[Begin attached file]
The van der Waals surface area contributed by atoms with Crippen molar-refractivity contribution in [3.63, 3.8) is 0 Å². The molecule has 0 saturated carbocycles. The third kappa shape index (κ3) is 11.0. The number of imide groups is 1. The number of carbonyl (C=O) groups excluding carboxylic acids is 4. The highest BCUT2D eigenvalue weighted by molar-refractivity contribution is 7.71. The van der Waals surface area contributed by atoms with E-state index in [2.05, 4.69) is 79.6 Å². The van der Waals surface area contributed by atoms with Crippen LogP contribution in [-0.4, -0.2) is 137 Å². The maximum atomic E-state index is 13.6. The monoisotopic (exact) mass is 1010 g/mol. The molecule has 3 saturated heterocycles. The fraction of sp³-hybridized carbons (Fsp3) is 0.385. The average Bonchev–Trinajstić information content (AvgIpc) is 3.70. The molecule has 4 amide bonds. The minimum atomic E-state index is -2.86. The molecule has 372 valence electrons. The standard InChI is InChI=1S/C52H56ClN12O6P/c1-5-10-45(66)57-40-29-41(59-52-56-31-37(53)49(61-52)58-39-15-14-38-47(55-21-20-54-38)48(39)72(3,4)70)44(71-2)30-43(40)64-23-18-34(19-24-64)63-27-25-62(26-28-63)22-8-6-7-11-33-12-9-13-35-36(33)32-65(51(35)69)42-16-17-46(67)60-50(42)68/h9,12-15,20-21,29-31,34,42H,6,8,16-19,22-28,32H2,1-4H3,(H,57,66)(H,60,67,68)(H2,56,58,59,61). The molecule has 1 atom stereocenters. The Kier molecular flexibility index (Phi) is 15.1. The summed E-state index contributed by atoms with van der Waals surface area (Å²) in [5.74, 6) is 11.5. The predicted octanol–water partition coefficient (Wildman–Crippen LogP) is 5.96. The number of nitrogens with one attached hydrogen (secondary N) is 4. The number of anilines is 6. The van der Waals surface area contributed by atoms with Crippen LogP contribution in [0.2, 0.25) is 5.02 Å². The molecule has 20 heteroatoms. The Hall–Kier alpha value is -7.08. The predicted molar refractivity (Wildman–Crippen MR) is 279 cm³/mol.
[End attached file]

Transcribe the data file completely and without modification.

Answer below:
The van der Waals surface area contributed by atoms with Crippen molar-refractivity contribution in [3.63, 3.8) is 0 Å². The molecule has 0 saturated carbocycles. The third kappa shape index (κ3) is 11.0. The number of imide groups is 1. The number of carbonyl (C=O) groups excluding carboxylic acids is 4. The highest BCUT2D eigenvalue weighted by molar-refractivity contribution is 7.71. The van der Waals surface area contributed by atoms with E-state index in [2.05, 4.69) is 79.6 Å². The van der Waals surface area contributed by atoms with Crippen LogP contribution in [-0.4, -0.2) is 137 Å². The maximum atomic E-state index is 13.6. The monoisotopic (exact) mass is 1010 g/mol. The molecule has 3 saturated heterocycles. The fraction of sp³-hybridized carbons (Fsp3) is 0.385. The average Bonchev–Trinajstić information content (AvgIpc) is 3.70. The molecule has 4 amide bonds. The minimum atomic E-state index is -2.86. The molecule has 372 valence electrons. The standard InChI is InChI=1S/C52H56ClN12O6P/c1-5-10-45(66)57-40-29-41(59-52-56-31-37(53)49(61-52)58-39-15-14-38-47(55-21-20-54-38)48(39)72(3,4)70)44(71-2)30-43(40)64-23-18-34(19-24-64)63-27-25-62(26-28-63)22-8-6-7-11-33-12-9-13-35-36(33)32-65(51(35)69)42-16-17-46(67)60-50(42)68/h9,12-15,20-21,29-31,34,42H,6,8,16-19,22-28,32H2,1-4H3,(H,57,66)(H,60,67,68)(H2,56,58,59,61). The molecule has 1 atom stereocenters. The Kier molecular flexibility index (Phi) is 15.1. The summed E-state index contributed by atoms with van der Waals surface area (Å²) in [5.74, 6) is 11.5. The predicted octanol–water partition coefficient (Wildman–Crippen LogP) is 5.96. The number of nitrogens with one attached hydrogen (secondary N) is 4. The number of anilines is 6. The van der Waals surface area contributed by atoms with Crippen LogP contribution in [0.2, 0.25) is 5.02 Å². The molecule has 20 heteroatoms. The Hall–Kier alpha value is -7.08. The predicted molar refractivity (Wildman–Crippen MR) is 279 cm³/mol.